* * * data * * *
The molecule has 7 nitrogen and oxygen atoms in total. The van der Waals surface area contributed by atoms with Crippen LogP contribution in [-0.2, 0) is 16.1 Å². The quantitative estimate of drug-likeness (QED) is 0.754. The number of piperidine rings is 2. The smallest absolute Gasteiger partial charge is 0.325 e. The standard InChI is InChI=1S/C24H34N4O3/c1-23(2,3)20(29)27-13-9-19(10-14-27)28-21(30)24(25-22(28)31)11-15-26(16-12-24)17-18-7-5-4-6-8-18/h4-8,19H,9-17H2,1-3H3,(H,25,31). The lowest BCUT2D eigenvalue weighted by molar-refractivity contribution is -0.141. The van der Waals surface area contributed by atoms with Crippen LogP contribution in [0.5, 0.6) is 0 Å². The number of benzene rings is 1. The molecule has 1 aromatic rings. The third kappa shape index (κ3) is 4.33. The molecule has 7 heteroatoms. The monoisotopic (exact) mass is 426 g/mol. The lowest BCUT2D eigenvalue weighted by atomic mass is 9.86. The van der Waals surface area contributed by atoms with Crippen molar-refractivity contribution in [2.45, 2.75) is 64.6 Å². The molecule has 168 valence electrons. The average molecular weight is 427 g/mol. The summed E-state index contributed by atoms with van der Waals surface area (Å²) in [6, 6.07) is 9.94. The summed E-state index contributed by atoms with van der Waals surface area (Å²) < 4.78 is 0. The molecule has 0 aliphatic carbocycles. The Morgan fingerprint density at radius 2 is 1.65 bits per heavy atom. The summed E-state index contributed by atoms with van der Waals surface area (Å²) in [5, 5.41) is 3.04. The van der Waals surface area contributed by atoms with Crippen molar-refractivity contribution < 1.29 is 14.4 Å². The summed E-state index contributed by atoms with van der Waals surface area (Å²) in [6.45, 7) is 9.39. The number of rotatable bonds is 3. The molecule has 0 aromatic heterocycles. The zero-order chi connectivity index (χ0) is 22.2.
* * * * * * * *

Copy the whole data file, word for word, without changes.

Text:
The molecule has 7 nitrogen and oxygen atoms in total. The van der Waals surface area contributed by atoms with Crippen LogP contribution in [-0.2, 0) is 16.1 Å². The quantitative estimate of drug-likeness (QED) is 0.754. The number of piperidine rings is 2. The smallest absolute Gasteiger partial charge is 0.325 e. The standard InChI is InChI=1S/C24H34N4O3/c1-23(2,3)20(29)27-13-9-19(10-14-27)28-21(30)24(25-22(28)31)11-15-26(16-12-24)17-18-7-5-4-6-8-18/h4-8,19H,9-17H2,1-3H3,(H,25,31). The lowest BCUT2D eigenvalue weighted by molar-refractivity contribution is -0.141. The van der Waals surface area contributed by atoms with Crippen LogP contribution in [0.5, 0.6) is 0 Å². The number of benzene rings is 1. The molecule has 1 aromatic rings. The third kappa shape index (κ3) is 4.33. The molecule has 7 heteroatoms. The monoisotopic (exact) mass is 426 g/mol. The lowest BCUT2D eigenvalue weighted by atomic mass is 9.86. The van der Waals surface area contributed by atoms with Crippen molar-refractivity contribution in [2.45, 2.75) is 64.6 Å². The molecule has 168 valence electrons. The average molecular weight is 427 g/mol. The summed E-state index contributed by atoms with van der Waals surface area (Å²) in [6, 6.07) is 9.94. The summed E-state index contributed by atoms with van der Waals surface area (Å²) < 4.78 is 0. The molecule has 0 aliphatic carbocycles. The Morgan fingerprint density at radius 2 is 1.65 bits per heavy atom. The summed E-state index contributed by atoms with van der Waals surface area (Å²) in [5, 5.41) is 3.04. The van der Waals surface area contributed by atoms with Crippen molar-refractivity contribution < 1.29 is 14.4 Å². The summed E-state index contributed by atoms with van der Waals surface area (Å²) in [6.45, 7) is 9.39. The number of rotatable bonds is 3. The molecule has 0 aromatic heterocycles. The zero-order chi connectivity index (χ0) is 22.2.